Change management involves the application of a set of ideas, skills and strategies in order to implement change effectively (Hrweb.mit.edu 2013). Organizational changes take on numerous forms that include but are not limited to creation of new departments or implementation of new technologies. Change management can be either specific and particular or generic. Generic level of change management involves methods that are targeted at understanding the human response to change and creating effective strategies for engaging people to archive change while specific action involves establishing and communicating the reason for the change, building on-going relationships, communication to and training affected staff, redesigning the business process and sustaining groups to manage the project (Hrweb.mit.edu 2013). Change needs to be done under informed knowledge, involvement of all the affected stakeholders, exhaustive training and proper communication of the trade-offs and benefits of the change. By doing so, resistances are discussed thus neutralized if possible or alternatively the changes are improved to address those resistances. Thus the human resource management ought to be actively involved in the change exploiting their positions and relationships to act as a map for guiding the change and ensuring it is effectively and efficiently implemented.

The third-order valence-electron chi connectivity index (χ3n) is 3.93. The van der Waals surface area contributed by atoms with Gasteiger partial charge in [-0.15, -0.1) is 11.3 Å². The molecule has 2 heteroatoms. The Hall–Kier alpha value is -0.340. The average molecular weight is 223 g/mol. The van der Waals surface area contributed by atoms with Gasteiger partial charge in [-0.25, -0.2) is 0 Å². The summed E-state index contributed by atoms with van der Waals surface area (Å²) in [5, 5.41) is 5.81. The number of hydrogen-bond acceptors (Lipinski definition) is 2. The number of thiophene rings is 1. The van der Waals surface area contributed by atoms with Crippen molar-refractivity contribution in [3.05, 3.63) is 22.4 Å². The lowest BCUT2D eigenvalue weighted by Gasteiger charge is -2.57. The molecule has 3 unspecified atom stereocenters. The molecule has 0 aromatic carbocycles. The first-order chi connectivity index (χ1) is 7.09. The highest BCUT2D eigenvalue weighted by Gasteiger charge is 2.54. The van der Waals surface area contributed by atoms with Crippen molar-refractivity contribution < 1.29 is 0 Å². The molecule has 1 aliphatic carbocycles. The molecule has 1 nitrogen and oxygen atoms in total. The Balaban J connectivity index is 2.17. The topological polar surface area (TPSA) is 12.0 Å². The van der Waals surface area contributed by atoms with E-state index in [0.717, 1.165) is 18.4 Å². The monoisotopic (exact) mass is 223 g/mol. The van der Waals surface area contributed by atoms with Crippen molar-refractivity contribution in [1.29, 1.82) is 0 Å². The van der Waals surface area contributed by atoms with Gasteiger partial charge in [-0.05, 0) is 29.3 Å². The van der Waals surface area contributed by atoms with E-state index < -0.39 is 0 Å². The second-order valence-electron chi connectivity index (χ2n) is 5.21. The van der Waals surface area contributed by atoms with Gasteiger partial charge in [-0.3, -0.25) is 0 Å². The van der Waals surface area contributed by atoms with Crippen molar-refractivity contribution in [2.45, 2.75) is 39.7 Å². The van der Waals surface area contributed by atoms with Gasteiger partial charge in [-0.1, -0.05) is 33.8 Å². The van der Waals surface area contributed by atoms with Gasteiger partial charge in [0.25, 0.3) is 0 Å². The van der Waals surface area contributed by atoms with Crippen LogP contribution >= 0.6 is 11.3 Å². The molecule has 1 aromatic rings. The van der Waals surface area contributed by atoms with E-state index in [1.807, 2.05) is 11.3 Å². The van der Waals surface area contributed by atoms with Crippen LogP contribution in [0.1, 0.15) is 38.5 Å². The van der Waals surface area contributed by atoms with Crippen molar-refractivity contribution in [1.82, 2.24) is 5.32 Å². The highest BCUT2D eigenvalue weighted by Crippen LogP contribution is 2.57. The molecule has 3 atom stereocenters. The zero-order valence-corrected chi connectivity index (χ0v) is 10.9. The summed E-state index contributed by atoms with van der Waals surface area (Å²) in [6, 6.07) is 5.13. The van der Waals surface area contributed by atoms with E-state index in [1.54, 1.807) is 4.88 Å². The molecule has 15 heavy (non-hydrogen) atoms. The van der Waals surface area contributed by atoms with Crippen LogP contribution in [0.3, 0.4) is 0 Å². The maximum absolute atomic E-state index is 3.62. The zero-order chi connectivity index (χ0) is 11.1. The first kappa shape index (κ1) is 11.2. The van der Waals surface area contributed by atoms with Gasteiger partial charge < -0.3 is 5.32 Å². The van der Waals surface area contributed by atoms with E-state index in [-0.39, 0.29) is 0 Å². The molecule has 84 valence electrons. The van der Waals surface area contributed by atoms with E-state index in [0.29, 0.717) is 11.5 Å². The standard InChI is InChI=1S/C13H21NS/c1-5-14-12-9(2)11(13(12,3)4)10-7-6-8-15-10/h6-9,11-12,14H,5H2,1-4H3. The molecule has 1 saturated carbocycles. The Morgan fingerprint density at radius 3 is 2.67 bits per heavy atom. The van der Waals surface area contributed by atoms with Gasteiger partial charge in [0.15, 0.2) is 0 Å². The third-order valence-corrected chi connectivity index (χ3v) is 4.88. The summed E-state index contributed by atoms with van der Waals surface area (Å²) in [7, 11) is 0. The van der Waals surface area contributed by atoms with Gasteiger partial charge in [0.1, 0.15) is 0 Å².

Competitive advantage in relation to human resources is driven by various factors that include but are not limited to participatory work and increase in wages. A strong competitive advantage can give an organization an edge over the rest of the competitors available in the market. Work systems and employment models seen as supportive of high performance imply a mix of key practices like rigorous selection, better training systems to increase ability levels, more comprehensive incentives (such as employee bonuses and internal career ladders) to enhance motivation and participative structures (such as self-managing teams and quality circles) that improve opportunity to contribute(Appelbaum, E. 2000).After many years of domination by manufacturing studies in HRM and industrial relations (IR), more scholars are beginning to analyse the links between competitive strategy and human resource strategy in services. Human resource advantage occurswhere a firm builds and sustains competitive advantage through the quality of its human capital and organization process. Hence, in certain parts of manufacturing employers seek to complement high investment in physical capital with high investment in human capital in order to enhance total factor productivity.